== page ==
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Manulife Expanding in Hong Kong and China

Posted on Nov 14, 2011 by Sergio Ulloa ()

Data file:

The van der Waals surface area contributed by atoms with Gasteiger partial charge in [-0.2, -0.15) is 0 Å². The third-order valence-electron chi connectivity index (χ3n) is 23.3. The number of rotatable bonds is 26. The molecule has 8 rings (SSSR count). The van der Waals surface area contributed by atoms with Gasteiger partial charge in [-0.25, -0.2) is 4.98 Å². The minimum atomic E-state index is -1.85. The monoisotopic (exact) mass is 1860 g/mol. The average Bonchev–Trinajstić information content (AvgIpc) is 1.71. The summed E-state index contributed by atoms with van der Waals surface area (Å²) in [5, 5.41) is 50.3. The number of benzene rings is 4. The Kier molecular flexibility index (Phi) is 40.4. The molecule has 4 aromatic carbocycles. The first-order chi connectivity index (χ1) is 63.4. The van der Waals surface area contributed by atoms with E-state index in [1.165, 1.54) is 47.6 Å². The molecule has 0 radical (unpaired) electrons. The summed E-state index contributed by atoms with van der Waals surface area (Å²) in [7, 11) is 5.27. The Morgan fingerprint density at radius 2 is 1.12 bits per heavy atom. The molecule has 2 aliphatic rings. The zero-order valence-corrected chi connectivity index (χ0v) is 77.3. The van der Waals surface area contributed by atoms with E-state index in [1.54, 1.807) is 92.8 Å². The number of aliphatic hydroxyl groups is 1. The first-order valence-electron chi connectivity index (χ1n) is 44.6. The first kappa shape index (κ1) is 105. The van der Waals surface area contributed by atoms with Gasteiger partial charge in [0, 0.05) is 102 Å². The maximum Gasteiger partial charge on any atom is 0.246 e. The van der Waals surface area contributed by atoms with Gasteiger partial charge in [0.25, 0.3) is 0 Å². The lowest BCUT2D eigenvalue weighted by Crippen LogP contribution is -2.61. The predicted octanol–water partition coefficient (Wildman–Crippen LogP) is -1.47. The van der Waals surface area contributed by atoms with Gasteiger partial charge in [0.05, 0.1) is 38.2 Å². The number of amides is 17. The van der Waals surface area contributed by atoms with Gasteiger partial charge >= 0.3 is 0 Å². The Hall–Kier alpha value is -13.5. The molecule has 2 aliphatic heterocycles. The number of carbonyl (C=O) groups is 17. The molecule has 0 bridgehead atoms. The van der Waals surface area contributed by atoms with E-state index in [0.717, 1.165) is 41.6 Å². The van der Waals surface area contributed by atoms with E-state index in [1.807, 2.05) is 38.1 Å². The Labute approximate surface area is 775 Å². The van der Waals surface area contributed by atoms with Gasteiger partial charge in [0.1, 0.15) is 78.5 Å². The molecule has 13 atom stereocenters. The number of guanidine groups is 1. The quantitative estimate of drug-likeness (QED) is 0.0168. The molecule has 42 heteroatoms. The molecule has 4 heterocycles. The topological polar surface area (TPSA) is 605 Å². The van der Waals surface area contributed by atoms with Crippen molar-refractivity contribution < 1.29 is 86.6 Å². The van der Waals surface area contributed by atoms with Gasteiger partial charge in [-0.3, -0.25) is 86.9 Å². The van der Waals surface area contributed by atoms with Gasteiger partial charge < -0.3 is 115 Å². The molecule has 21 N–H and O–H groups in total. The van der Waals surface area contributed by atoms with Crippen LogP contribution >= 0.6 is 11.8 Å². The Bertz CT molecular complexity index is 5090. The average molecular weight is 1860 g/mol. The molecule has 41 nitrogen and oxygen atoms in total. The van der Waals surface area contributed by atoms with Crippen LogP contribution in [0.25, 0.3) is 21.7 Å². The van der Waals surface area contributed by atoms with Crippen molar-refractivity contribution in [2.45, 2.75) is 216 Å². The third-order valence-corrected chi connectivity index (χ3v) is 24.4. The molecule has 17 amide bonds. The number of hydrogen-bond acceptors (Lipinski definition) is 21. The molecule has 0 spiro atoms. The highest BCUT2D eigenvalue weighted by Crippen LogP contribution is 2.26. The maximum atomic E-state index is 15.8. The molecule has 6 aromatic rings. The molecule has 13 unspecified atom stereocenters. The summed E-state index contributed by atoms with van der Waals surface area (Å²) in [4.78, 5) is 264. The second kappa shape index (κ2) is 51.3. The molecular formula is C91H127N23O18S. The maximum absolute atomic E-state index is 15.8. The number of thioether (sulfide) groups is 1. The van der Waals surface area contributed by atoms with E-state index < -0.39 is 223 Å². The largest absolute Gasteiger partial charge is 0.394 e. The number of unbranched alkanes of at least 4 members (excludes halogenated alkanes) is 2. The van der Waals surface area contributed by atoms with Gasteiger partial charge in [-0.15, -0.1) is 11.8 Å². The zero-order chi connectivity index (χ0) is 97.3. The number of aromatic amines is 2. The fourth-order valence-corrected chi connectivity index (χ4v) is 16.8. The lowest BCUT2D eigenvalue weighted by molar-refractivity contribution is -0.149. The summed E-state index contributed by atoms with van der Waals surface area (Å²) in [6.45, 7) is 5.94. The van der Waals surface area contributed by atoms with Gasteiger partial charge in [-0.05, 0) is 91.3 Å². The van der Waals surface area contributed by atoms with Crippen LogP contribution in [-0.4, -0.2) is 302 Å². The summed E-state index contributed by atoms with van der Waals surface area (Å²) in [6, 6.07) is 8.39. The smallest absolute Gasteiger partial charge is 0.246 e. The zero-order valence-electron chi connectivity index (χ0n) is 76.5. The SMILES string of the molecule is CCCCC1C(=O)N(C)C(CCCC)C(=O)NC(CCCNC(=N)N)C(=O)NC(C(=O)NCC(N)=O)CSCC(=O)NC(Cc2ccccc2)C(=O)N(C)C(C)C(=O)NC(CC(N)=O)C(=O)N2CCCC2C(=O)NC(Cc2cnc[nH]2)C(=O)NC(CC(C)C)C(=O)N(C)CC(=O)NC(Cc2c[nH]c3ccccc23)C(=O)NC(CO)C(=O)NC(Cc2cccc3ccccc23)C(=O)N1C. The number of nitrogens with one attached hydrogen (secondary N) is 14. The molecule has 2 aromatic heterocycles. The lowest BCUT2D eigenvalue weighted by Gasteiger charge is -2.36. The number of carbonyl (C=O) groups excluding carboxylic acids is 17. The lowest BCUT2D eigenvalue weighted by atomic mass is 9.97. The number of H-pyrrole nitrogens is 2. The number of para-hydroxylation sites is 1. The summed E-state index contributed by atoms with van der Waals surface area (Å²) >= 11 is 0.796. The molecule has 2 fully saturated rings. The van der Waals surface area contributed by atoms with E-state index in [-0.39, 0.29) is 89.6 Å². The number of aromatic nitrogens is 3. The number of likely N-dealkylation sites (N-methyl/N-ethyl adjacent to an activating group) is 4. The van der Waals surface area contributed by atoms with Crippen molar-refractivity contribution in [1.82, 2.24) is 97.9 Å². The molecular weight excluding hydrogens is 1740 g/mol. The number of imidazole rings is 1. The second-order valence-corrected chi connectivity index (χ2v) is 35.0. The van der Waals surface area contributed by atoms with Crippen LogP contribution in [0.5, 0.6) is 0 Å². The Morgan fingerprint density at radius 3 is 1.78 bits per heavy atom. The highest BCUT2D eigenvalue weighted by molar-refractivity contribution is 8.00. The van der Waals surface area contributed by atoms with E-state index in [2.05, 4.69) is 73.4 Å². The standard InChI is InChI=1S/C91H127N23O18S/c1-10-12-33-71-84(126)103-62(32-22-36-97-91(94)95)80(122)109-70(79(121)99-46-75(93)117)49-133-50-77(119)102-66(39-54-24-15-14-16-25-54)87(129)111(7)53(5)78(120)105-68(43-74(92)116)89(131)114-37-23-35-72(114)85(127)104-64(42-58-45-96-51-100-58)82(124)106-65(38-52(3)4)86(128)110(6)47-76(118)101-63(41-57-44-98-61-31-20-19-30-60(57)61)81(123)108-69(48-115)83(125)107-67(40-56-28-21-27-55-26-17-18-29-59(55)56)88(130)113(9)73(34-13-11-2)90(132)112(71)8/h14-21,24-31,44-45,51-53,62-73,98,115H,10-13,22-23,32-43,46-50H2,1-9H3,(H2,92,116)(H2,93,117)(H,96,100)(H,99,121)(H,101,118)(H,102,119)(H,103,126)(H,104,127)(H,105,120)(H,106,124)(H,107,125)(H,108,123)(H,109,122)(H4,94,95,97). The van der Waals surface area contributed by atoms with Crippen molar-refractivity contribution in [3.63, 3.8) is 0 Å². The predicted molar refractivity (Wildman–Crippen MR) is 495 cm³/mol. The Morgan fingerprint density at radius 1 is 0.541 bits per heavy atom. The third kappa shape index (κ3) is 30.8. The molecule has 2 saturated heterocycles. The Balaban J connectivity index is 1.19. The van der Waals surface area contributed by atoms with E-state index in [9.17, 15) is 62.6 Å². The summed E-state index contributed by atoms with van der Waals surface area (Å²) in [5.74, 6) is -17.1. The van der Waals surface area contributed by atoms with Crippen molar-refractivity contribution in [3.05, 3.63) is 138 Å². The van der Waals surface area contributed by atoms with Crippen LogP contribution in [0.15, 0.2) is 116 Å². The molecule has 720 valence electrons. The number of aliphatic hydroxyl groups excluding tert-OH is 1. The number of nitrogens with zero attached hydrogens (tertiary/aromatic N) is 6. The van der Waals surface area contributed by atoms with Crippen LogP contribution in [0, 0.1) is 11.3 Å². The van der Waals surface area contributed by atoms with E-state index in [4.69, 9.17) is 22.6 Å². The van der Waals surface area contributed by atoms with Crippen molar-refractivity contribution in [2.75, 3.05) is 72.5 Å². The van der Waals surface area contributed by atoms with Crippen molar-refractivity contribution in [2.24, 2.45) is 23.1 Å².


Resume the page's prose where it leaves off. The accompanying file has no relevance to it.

Canadian insurance giant Manulife is looking to increase its agency force in Hong Kong in an attempt to capitalize on the resurgent demand for investment-linked insurance policies throughout the Asia-Pacific region. In an interview with the South China Morning Post this week, Manulife Hong Kong executive vice-president and CEO, Michael Huddart, explained that while global financial market volatility has slowed down the sale of investment-linked insurance policies considerably over the past few months, insurers by and large remain confident in the long-term growth prospects for these products, and that their performance would no doubt improve when the market rebounds. "The outlook for these investment-linked plans is good, especially if we see some market recovery in 2012 and beyond. There is still a great need for accumulating wealth to pay for living costs and medical costs in retirement and these plans can be a useful vehicle to achieve this goal," Huddart said in the piece.. Hong Kong - a special administrative region (SAR) of China - is the premier Asian insurance center, and attracts many of the world's top insurance and financial service companies. Manulife, themselves, have had a presence in the City for over 110 years and now have around 1.6 million clients in HKSAR. Hong Kong has the largest number of authorized insurance companies in Asia at 167, and thousands of supplemental agents and brokers. The level of insurer business activity in 2010 amounted to 11.8 percent of Hong Kong's gross domestic product (GDP), compared with 11.3 percent in 2009. Insurance continues to be an integral part of the city-state's economy. Investment-linked products had proven to be popular in Hong Kong due to their combination of both insurance protection and investment fund savings options. However, in the aftermath of the 2008 global financial crisis, the attractiveness of these insurance policies has now been sternly tested by waning investor confidence across most business lines. Statistics released by the Hong Kong government reveal exactly how closely the sales of investment-linked insurance policies have related to overall market performance. According to the data, when the Hang Seng Index passed the 29,000 benchmark and hit a record high in 2007, sales of investment-linked insurance policies rose in tow to HK$60.04 billion (US$7.72 billion). At that time, sales of new investment-linked insurance products accounted for around three times as many as traditional insurance policies, which totaled HK$20.31 billion (US$2.61 billion) that year. Sales of investment-linked policies then dramatically declined to HK$15.06 billion (US$1.94 billion) in 2009, or roughly half those of traditional insurance policies, as the prevailing effects of the global financial crisis took hold. Investment-linked policies have since then seen much lower sales figures than traditional life insurance policies and have yet to fully recover as investor fears about the European sovereign debt crisis and a possible recession in the United States continue. Through the first half of this year, investment-linked products still only represent 30 percent of all insurance policies sold in Hong Kong, with traditional insurance policies making up the remaining 70 percent. Despite this prolonged downturn in consumer confidence, Manulife and other players are continuing to invest in and market the long-term appeal of these investment-linked and other insurance products to clients throughout the Asia Pacific. The Toronto-based firm has planned to increase their insurance agency force in Hong Kong by 10 percent annually for the next 5 years, moving from roughly 4,600 agents at present to a staff of 7,000 by 2015. While this is happening, Manulife will also work to improve sales from non-agency channels, including bancassurance and independents, to hopefully account for roughly a quarter of total sales by the end of 2015, up from 13 percent currently. The company is also looking to promote yuan-denominated products, which have become increasingly in demand amongst investors who expect to benefit from the Mainland currency's gradual appreciation. The yuan has already risen by some 20 percent since 2004. Manulife is already reaping the rewards of its expansion strategy. In the third quarter results posted earlier this month, Manulife's Hong Kong insurance sales were worth US$59 million, representing a 26 percent over the third quarter of 2010. The company has primarily attributed this performance to the increased number of active insurance agents, increased volumes of the popular critical illness product launched at the end of the second quarter, and higher sales made through the company's expanded bancassurance channel. Manulife is stepping up its agent recruitment effort primarily to grow their business and better compete in the city's lucrative mandatory provident fund (MPF) marketplace. The MPF is Hong Kong's compulsory retirement savings system, and is administered by the Mandatory Provident Fund Schemes Authority. With a 17.6 market share, Manulife is currently the number two insurer in Hong Kong's MPF market. With an increased sales force, the Canadian firm hopes to successfully raise their share to over 20 percent by 2016, which would put them in a better position to compete with the predominant market leader, HSBC. The marketplace Manulife is investing in is, however, experiencing some noted volatility at present. According to the latest figures filed by the Office of the Commissioner of Insurance (OCI), sales of retirement-related insurance policies dropped by 35.9 percent to HK$10 billion (US$1.28 billion) last year. At the end of 2010, there were 59,005 MPF contracts in Hong Kong carrying net liabilities worth HK$105.5 billion (US$13.55 billion). Local market observers have attributed this drop to a recent regulatory change regarding pensions. In 2009, The Mandatory Provident Fund Schemes Authority stipulated that all MPF funds must be held through trustees. You don't have to venture far outside of Hong Kong to discover one of Manulife's other priority growth markets - Mainland China. Last week the insurer renewed their framework agreement with Bank of China, the country's oldest bank, for another two years in a bid to further expand their bancassurance distribution network and ultimately sell more insurance products in the world's second largest economy. In his speech at the signing ceremony in Beijing, Mr. Donald Guloien, President and CEO of Manulife Financial, explained that China, with its robust economy and growing middle class, is an important marketplace to be in for all ambitious financial-services companies, especially considering the tepid business forecasts in their mature domestic insurance markets. Indeed, China's insurance industry, in particular, has grown more profitable and evolved at a tremendous pace over the past decade and still has plenty of room further to develop due to generally stable economic indicators and an under-penetrated insurance and investment market. In 2010, the Chinese insurance industry grew by 30.4 percent, reaching a record US$221.4 billion in total written premiums. This momentum has continued into 2011 despite international financial market volatility and record catastrophe losses in neighboring Asian countries. The China Insurance Regulatory Commission (CIRC) interim report figures show that total premium income reported by Chinese insurance companies had increased to US$123.95 billion during the first half of 2011, maintaining double-digit growth with a 13 percent rise on last year's interim period. At the moment, China is ranked as roughly the sixth largest insurance market in the world, and the second largest in Asia. Many industry observers fully expect the Chinese insurance market to eventually overtake the United States and become the number one overall protection and investment market in the world, possibly by as early as 2020. Indeed, much of what may determine the future success of the Chinese insurance industry could come to a head in the coming months, as multiple Mainland insurers apply for their IPOs. More capital is needed for Chinese insurers to both capitalize on their home market and expand overseas if need be. Despite global financial market volatility, Chinese insurers remain attractive investment targets for large multinational insurance companies and investors from the financial-services sector. Over the next year, almost US$25 billion worth of dual share offerings in Hong Kong and Shanghai could be coming to the market from Chinese insurance companies alone. New China Life Insurance, China's third-largest life insurance firm applied to the Hong Kong stock exchange for a dual listing, which could go through this week. The insurer is looking for US$4 billion in fresh funds by the end of the year. Taikang Life Insurance, China's fifth-largest insurer by premiums, has also targeted between US$3 billion and US$4 billion from a Hong Kong listing in the next couple of years. PICC meanwhile have also expressed IPO interest and would look to raise between US$5 billion and US$6 billion in a dual listing by the end of 2012. Market analysts will be watching closely to see if these Chinese insurers and more can dual list successfully and build on their enormous domestic customer base to establish a more robust presence on the global stage. Outside of China and it's holdings, Manulife of course recognizes Asia as the most important market for the company's sustained future growth and development. The region, as a whole, now accounts for over half of the company's total insurance sales worldwide. The Canadian insurance company has seen its insurance sales across Asia jump by 22 percent to US$902.4 million in 2011, with budding businesses in less-established insurance markets like Vietnam, Indonesia and the Philippines being particular highlights. Going forward, Manulife has said they will focus on expanding insurance sales channels in these Asian countries, and will continue to upgrade the range of their core policy offerings, as the emerging middle class consumer demand in these markets matures and evolves. Insurance Companies Mentioned Manulife Manulife Manulife (International) Limited is a member of the Manulife Financial group of companies. Manulife Financial is a leading Canadian-based financial services group serving millions of customers in 22 countries and territories worldwide. Operating as Manulife Financial in Canada and Asia, and primarily through John Hancock in the United States, the Company offers clients a diverse range of financial protection products and wealth management services through its extensive network of employees, agents and distribution partners.